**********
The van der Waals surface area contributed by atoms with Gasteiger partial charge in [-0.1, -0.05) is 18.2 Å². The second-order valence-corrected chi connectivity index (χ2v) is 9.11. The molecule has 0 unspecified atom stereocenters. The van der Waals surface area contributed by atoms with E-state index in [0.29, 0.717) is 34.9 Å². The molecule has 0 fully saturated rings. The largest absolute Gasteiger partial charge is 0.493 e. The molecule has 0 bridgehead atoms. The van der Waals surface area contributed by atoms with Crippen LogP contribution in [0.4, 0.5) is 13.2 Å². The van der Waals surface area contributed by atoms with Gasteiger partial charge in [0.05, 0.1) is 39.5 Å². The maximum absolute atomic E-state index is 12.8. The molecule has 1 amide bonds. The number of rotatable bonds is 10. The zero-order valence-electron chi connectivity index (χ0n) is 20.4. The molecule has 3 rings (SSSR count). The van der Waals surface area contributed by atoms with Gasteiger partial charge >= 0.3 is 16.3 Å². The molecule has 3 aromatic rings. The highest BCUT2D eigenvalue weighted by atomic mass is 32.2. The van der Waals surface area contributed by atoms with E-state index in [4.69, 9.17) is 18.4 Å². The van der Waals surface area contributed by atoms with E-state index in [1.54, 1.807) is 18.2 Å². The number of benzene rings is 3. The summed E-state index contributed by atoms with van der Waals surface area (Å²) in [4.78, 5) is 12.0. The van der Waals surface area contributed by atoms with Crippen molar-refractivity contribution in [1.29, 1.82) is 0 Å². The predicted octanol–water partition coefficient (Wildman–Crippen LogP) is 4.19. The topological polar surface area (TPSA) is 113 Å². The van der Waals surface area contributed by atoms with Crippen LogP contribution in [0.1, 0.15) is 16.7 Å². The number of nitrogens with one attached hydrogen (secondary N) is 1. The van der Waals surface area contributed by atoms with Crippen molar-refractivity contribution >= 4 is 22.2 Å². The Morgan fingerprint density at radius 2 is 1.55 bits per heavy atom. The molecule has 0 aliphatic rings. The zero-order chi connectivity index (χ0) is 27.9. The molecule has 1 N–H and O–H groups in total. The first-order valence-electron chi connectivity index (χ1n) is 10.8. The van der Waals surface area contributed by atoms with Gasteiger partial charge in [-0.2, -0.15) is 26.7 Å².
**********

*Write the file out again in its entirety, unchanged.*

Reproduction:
The van der Waals surface area contributed by atoms with Gasteiger partial charge in [-0.1, -0.05) is 18.2 Å². The second-order valence-corrected chi connectivity index (χ2v) is 9.11. The molecule has 0 unspecified atom stereocenters. The van der Waals surface area contributed by atoms with E-state index in [0.29, 0.717) is 34.9 Å². The molecule has 0 fully saturated rings. The largest absolute Gasteiger partial charge is 0.493 e. The molecule has 0 bridgehead atoms. The van der Waals surface area contributed by atoms with Crippen LogP contribution in [0.4, 0.5) is 13.2 Å². The van der Waals surface area contributed by atoms with Gasteiger partial charge in [0.05, 0.1) is 39.5 Å². The maximum absolute atomic E-state index is 12.8. The molecule has 1 amide bonds. The number of rotatable bonds is 10. The zero-order valence-electron chi connectivity index (χ0n) is 20.4. The molecule has 3 rings (SSSR count). The van der Waals surface area contributed by atoms with Gasteiger partial charge >= 0.3 is 16.3 Å². The molecule has 3 aromatic rings. The highest BCUT2D eigenvalue weighted by atomic mass is 32.2. The van der Waals surface area contributed by atoms with E-state index in [4.69, 9.17) is 18.4 Å². The van der Waals surface area contributed by atoms with E-state index in [1.54, 1.807) is 18.2 Å². The number of benzene rings is 3. The summed E-state index contributed by atoms with van der Waals surface area (Å²) in [4.78, 5) is 12.0. The van der Waals surface area contributed by atoms with Crippen molar-refractivity contribution in [1.29, 1.82) is 0 Å². The predicted octanol–water partition coefficient (Wildman–Crippen LogP) is 4.19. The topological polar surface area (TPSA) is 113 Å². The van der Waals surface area contributed by atoms with Crippen LogP contribution in [0.1, 0.15) is 16.7 Å². The number of nitrogens with one attached hydrogen (secondary N) is 1. The van der Waals surface area contributed by atoms with Crippen molar-refractivity contribution >= 4 is 22.2 Å². The Morgan fingerprint density at radius 2 is 1.55 bits per heavy atom. The molecule has 0 aliphatic rings. The zero-order chi connectivity index (χ0) is 27.9. The molecule has 1 N–H and O–H groups in total. The first-order valence-electron chi connectivity index (χ1n) is 10.8. The van der Waals surface area contributed by atoms with Gasteiger partial charge in [-0.2, -0.15) is 26.7 Å².